The fast lane

I was queuing at yum cha on Sunday when a glamorous woman walked past me. It was someone who worked for me during my magazine days.

I flamed out of that world almost a decade ago, but she has survived and thrived. She edits one of the major titles and looks exactly the same as she did the last time I saw her many years ago.

I ducked my head and she didn’t notice me as she went into the busy restaurant.

I should have said hello, but I didn’t.

She looked so svelte and stylish in a tan leather skirt. I looked so old and squishy in Kmart leggings.

I feel very removed from my magazine days and the distance between who I was and who I am now felt like a bridge too far to cross.

It has been difficult to shake the feeling that I have failed by no longer being a magazine editor.

But I enjoy having a low-profile working life, well, aside from getting occasional selfies with Irish Consuls. I like that when my working day ends, my life is mostly filled with neighbours and people with whom I share a long history.

I was profiled in the staff newsletter at my new workplace a few months ago. One of the questions was: “If you could invite three celebrities to dinner who would they be and why?”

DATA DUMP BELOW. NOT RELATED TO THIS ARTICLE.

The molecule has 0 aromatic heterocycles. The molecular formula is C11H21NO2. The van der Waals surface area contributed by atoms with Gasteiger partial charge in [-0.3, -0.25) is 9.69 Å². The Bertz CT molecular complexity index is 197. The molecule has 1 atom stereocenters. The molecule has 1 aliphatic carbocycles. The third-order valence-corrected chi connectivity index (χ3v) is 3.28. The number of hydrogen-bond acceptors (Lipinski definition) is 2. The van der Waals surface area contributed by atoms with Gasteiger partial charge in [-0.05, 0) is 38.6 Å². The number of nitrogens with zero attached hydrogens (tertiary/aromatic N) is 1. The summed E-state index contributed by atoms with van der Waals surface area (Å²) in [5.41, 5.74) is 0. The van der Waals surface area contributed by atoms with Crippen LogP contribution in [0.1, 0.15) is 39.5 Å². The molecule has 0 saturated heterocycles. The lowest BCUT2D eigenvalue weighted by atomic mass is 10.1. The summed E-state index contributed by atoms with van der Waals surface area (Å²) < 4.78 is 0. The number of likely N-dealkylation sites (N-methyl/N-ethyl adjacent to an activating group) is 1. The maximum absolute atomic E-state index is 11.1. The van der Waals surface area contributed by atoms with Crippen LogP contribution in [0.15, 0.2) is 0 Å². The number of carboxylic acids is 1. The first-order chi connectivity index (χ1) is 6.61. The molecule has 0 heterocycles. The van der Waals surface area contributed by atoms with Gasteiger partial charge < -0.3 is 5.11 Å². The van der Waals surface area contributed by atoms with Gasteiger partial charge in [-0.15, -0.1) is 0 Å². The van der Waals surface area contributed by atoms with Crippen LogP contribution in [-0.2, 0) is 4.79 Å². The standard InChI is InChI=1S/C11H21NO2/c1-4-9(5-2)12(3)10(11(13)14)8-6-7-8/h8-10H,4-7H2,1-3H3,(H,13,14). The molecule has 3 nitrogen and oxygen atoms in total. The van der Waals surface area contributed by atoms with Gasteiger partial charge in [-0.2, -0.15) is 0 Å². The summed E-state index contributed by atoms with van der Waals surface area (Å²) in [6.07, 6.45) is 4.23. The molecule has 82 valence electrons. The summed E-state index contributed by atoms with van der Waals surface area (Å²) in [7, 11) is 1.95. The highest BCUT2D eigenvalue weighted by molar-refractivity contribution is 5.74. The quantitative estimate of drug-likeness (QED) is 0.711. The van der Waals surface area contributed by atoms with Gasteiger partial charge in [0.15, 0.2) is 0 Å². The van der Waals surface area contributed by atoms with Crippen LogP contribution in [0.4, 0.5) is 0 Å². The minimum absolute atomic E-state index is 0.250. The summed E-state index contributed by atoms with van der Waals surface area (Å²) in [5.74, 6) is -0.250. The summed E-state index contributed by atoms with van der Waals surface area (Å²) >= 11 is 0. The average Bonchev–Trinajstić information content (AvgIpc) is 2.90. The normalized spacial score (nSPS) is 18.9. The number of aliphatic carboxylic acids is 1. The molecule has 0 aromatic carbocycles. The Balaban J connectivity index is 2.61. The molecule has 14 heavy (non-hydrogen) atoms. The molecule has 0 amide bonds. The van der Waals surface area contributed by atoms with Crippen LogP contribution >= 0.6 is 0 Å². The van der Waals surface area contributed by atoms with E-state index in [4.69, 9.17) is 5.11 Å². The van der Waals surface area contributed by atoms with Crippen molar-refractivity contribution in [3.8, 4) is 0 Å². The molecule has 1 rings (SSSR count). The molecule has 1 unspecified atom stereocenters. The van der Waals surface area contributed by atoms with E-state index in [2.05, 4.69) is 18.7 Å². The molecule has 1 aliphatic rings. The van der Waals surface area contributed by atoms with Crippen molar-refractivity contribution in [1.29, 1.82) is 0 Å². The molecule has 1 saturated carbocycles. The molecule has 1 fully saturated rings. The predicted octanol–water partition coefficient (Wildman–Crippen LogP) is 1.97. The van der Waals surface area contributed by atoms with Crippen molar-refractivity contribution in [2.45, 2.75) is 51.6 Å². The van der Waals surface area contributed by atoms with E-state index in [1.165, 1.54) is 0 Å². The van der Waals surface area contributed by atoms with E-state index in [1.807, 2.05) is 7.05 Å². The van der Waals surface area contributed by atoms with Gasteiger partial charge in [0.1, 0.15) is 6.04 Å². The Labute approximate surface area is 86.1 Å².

My answer: “Celebrities don’t float my boat as dinner companions. My dream dinner would be going back in time for a Sunday roast at my grandparents’ house in Hawks Nest.”

Simple meals with people I love are much more my speed these days.

So I bowed my head and ate my dumplings and headed home to pack boxes as I prepare for my big move into my little apartment.

As I filled my wheelie bin with accumulated crap, I told myself that while my collagen may be deserting me, my belief in my professional abilities is returning. I am working with people who value my opinion and expertise. I am making progress and achieving things each day, which I find rewarding.

The pace is a bit crazy, but it is uplifting to do good work and be appreciated for it.

There have been a few roles in the past decade where my expertise was not appreciated. And while I worked hard and achieved good results, it wasn’t appreciated.

I found those periods so confusing and demoralising. It feels good to be rid of that negativity.

It also feels good to be rid of the clutter that I have accumulated over the past 55 years. I even took a deep breath and tossed one of my most cherished childhood possessions – an orange bird puppet purchased at the Newcastle Show in the 1970s.

It was decaying and shedding feathers and I decided it was time, but I made sure to take a photo before saying farewell.

Speaking of cherished orange things … the youngest arrived home for a brief 24 hours over the weekend between the National Jump Rope Championships and a trip to see her grandparents in Albury. And she bought me a gorgeous necklace from the markets.


Did you have a good long weekend?

Song of the day: Dionne Warwick “Walk on by”

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